Chapter 19: that this holy service ought to be said or sung or heard with attention to it and what peril it is to leave any part of it unsaid

The third thing that belongs to the due manner of saying these holy hours this to say them with full attention. For God does not take heed to hear the prayers of him who does not hear himself nor who does not take heed to hear his own prayers. The one who does not hear himself, cannot pay attention to what he says. Therefore St. Augustine in his rule bids us and says, when you praise God or pray with Psalms or hymns, think in your heart on the same thing that you say with your mouth.

This thinking and attention in the heart occurs in four ways. The first is to keep the mind upon the words themselves without any understanding. In this way some simple souls ay employ a good intention and devotion even though they do not truly understand what they say [in Latin]. The second is to take heed to the letter only, after the literal understanding. This is sometimes savory, sometimes barren, according to the meaning of the letter itself. The third is to keep the mind and the attention to the inward spiritual meaning of the words that are said or sung. This is truly difficult to do continually, for heaviness of the frail body, that often bears down the fervor of the spirit but is truly comforting and it gives great spiritual food to the soul that works with discretion in a humble and clean conscience. (Now, these last two forms of attention belong to those who can understand what they read or saying [in Latin]. I undertook this work in order that you might have some way of understanding your service if you wish to work at it in this way.) For it comforts a creature much in anything that he does, when he knows what it means. However, he may become weary of his work the sooner.

But whatever attention he has, either to the words or to the understanding, it is always useful that at the beginning of this holy service, you make your heart as free as you can from all earthly things and set your desire as mightily as you may upon our Lord God, beholding him as if [visibly] present. This strong desire and inward beholding of him will aid in abiding and keeping you in him as much as possible. Thus you may sing or say your service in love and joy in reverence at his presence as if you speak to him himself (or to our blessed lady when the service belongs to her) or, at the least in her presence and hearing. This should delight you in them with all the might of your soul. If you do this, I hope you shall feel much comfort and grace of devotion.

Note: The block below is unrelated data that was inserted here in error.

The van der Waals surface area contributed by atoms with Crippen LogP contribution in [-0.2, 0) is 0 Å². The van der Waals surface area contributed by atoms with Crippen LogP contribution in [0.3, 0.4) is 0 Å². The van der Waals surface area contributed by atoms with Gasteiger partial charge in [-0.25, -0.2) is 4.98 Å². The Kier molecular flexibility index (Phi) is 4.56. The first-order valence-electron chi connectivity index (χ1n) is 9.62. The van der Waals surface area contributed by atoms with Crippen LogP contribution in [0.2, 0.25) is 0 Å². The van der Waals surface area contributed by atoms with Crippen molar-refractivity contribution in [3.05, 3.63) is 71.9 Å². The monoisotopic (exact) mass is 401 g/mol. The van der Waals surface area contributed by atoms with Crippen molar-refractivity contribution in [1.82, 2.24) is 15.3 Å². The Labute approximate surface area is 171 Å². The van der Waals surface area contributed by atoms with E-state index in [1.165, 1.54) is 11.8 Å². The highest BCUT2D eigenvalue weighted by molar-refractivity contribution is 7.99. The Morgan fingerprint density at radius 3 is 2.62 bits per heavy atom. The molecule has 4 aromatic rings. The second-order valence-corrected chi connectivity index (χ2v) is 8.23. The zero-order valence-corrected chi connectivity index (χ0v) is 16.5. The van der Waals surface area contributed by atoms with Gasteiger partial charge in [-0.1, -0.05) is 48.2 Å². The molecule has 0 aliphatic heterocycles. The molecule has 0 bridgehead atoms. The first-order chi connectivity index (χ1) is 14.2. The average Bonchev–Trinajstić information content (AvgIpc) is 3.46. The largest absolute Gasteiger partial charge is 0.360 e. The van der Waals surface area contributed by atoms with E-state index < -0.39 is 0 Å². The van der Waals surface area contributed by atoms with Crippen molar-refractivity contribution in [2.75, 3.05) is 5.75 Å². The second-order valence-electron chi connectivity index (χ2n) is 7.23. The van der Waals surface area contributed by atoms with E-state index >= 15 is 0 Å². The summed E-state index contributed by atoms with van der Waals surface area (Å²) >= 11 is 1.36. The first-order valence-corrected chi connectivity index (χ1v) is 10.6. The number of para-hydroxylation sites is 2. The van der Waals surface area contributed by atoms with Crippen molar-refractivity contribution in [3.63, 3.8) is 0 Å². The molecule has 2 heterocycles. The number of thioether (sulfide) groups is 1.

You must be fully aware in the keeping of yourself afterwards, that you do not recklessly lose such grace and devotion that you have received at the time of your service lest it be withdrawn from you at another time for your own faults. Also, it is useful in order to obtain such devotion to take some brief leisure before the beginning of each hour in order to stir up the heart towards God. For as a holy father says, therefore we are so cold and dull in God’s service that we are neither quickened before devotion nor are we careful to cast from us vain thoughts in the beginning and to establish our mind in God and upon what we say. Therefore as we come to it, so we go, dissolute and undeveloped.

The fourth attention is to take heed that the whole service be said as it ought to be—psalms, responses, lessons, verses, and all other things that pertain to the service of that Matins or whichever hour you are saying—without error or omission or other fault. This is not as hard to keep as the other, and therefore you are more bound to it. It should be kept by all who wish to do their business well. Furthermore, they that sing or speak together in the choir are not only bound to take heed to that which they read or sing themselves, but also to hear with attention all that is read or sung there as I have said before.